I’ve had the question about ‘what should I do about this offer of equity’ several times in the past few weeks.
The answer depends on who you are. And what you want.
I’m gonna talk about this in terms of the ‘self-interested’ individual. This is your life and your career.
This is merely my take and how my brain works, other opinions are availabile.
Let’s get this out of the way first as it is the most straightforward. There are many ways to subdivide a company based on effort, commitment & risk.
As a co-founder of any sort, with critical skills to the business, you should be as near to parity as you can be with the other founders, as long as you all stay for the vesting period.
You will have the stress, the difficult conversations and be ‘sold’ to investors as a team. Ensure you are properly valued by your peers.
To feel like you are under-represented in your own company is not a good feeling.
It also introduces huge risk if there isn’t a level of equitability, if you have critical skills to the business you are most likely a pretty in demand person, so you have to know your personal sacrifices are worth it in the medium term.
Early employees (first one or two outside the founding team)
Entrepreneurs are enthusiastic, charming dreamers. This means they are fun to work with, however it also means they overestimate their probability of success.
Your equity may be worth nothing. Do not bank on it. This of course is more pressing for founders, but then the rewards for success are pretty much always in the life-changing category, so the risk/reward is balanced differently.
Founders also genuinely believe that on the occasion of an ‘exit’ you will become genuinely rich. They are likely wrong unless you are Facebook.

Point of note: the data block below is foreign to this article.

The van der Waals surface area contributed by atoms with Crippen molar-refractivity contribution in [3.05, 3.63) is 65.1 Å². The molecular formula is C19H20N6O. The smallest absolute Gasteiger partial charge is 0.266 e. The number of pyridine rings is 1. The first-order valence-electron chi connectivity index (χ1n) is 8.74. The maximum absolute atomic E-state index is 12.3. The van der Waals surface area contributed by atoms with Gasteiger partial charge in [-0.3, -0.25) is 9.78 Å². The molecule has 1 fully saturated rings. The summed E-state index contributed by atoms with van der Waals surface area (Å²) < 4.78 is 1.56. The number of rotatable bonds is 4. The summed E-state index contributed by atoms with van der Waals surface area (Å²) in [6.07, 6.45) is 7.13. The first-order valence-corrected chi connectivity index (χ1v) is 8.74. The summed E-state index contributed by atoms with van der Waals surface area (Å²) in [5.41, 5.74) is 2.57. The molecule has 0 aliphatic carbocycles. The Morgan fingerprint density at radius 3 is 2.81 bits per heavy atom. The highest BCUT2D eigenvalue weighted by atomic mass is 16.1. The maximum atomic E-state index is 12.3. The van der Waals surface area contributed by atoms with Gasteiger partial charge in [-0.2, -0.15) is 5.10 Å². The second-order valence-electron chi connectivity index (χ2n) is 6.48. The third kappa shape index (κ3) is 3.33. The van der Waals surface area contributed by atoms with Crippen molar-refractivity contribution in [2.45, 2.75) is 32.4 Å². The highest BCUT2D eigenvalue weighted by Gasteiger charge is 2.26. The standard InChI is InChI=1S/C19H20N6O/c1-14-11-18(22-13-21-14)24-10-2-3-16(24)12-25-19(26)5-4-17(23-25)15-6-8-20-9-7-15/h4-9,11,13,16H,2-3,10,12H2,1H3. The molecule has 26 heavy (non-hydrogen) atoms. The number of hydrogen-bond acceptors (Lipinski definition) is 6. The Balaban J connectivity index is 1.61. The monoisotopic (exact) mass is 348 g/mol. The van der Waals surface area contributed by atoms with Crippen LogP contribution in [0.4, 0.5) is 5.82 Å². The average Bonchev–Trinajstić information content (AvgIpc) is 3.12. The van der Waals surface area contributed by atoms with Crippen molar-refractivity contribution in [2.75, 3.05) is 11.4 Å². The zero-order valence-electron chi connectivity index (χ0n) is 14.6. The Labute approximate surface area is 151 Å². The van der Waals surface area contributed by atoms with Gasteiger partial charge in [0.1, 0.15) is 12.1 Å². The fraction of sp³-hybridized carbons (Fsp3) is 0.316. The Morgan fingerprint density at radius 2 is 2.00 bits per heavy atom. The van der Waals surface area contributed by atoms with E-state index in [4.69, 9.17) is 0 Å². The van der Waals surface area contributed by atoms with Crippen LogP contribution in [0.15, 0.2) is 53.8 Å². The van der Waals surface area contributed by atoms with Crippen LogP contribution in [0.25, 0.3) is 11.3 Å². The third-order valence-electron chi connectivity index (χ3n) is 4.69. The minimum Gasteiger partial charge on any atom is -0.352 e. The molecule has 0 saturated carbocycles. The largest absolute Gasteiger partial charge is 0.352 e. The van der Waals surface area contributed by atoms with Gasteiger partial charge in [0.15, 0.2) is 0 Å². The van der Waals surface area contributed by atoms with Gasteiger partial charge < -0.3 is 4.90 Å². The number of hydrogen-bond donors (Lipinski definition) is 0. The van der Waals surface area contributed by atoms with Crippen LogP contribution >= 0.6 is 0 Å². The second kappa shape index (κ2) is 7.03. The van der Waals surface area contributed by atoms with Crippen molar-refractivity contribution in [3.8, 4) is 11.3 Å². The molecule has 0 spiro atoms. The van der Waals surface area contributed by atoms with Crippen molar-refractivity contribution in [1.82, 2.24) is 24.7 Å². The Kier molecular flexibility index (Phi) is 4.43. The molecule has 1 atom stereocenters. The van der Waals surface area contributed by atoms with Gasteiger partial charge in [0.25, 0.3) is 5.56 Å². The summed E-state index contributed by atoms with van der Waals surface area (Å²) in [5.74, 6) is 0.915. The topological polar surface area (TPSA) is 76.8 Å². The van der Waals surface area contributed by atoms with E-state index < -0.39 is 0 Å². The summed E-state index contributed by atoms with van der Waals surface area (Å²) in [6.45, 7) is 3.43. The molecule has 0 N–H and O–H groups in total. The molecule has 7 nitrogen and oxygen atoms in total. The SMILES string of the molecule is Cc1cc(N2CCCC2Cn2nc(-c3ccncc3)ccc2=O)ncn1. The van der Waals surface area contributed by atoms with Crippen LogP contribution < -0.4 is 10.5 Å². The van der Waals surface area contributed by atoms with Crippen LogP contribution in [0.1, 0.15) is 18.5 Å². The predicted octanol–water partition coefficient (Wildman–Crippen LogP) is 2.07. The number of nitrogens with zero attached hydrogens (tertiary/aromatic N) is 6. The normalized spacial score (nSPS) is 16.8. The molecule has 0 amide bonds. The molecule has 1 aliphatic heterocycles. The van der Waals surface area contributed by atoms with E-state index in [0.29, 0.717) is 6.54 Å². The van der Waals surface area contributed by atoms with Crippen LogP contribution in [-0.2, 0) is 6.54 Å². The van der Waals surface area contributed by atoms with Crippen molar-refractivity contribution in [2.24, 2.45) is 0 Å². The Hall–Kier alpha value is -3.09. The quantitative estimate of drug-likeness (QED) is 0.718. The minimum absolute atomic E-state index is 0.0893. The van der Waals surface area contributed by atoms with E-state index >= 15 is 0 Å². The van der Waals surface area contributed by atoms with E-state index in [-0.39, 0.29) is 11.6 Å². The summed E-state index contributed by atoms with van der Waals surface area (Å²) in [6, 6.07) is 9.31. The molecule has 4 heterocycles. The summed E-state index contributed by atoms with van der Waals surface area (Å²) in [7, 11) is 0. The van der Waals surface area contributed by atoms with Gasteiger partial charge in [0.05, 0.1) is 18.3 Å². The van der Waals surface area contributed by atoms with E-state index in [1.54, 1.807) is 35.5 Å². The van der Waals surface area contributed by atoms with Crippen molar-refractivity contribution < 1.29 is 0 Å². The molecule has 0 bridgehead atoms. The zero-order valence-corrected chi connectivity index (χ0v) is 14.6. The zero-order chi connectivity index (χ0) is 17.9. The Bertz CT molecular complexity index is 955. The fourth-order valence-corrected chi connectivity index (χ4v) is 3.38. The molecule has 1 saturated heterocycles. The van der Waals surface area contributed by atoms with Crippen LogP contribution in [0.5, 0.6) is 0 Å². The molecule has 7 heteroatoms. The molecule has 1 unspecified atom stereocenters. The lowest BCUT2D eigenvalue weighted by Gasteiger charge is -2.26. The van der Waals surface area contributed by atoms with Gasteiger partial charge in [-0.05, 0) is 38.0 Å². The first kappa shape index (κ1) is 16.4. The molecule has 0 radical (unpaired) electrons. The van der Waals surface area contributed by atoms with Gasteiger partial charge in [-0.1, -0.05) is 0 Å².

Considering the general likelyhood of failure (of all startups) and the small chance of an exit in Singapore, I’ll make some high-end assumptions…
If you get an offer of 2% over four years and the company sells for $30m you end up with $600k. Which is a lovely outcome. At this point we’re talking life changing money… as in, you’ll mostly be able to buy property and ease your day to day. However, the yacht will have to wait.
More likely given Singapore’s recent exits (Tencube, HGW) you’re more likely to get 0.5% at $10-15m after four years. This is 120k, which still seems like a lot of money, until you factor in any pay reduction you’re expected to take over four years.
Taking a thousand dollar haircut in salary over four years is $48k, nearly half of the potential equity payout, but guaranteed if you took it as salary.
This comes accross as super-negative, but that’s not how I feel. It is definitely good to have some personal stake in any business, both for employee and employer. But… be aware of the numbers before you agree to a trade.
It’s also perfectly fine, to take a pay cut to do work you want to do, or to work with people you love or to learn. All I advise is to know why it is you are taking the pay cut in exchange for equity.
Late employees (post multi-million raise)
My personal take is simple. Do not consider equity as a part of your renumeration, treat it like a bonus.
If the startup has multiple rounds of funding, and is still not profitable there’s a good chance of the value of your equity being nil. The money, however large, will run out.
If the startup is profitable, it’s actually a small-to-medium business and you should treat any stock awards or benefits as you would in a large blue chip.
The best time to negociate salary is before you sign, just like in a large company.
Small companies are even worse than large companies at offering pay increases. Pre-revenue startups even more so. Not necessarily through malice, more through disorganisation.
It is important to have a rough idea of the scale of the business before you can judge the value of any equity. It is okay to ask for rough figures at interview: at least give yourself a ballpark.
It is also worth asking what the founders plans really are for the business. How big could the business be? What are the likely exit plans for the founders?
Hoping that other people will look out for you, if they aren’t related or married to you is possible, but mostly unlikely, in a work context. So be smart.
Make sure you know the maths of your salary vs equity and most importantly: know why you are signing up.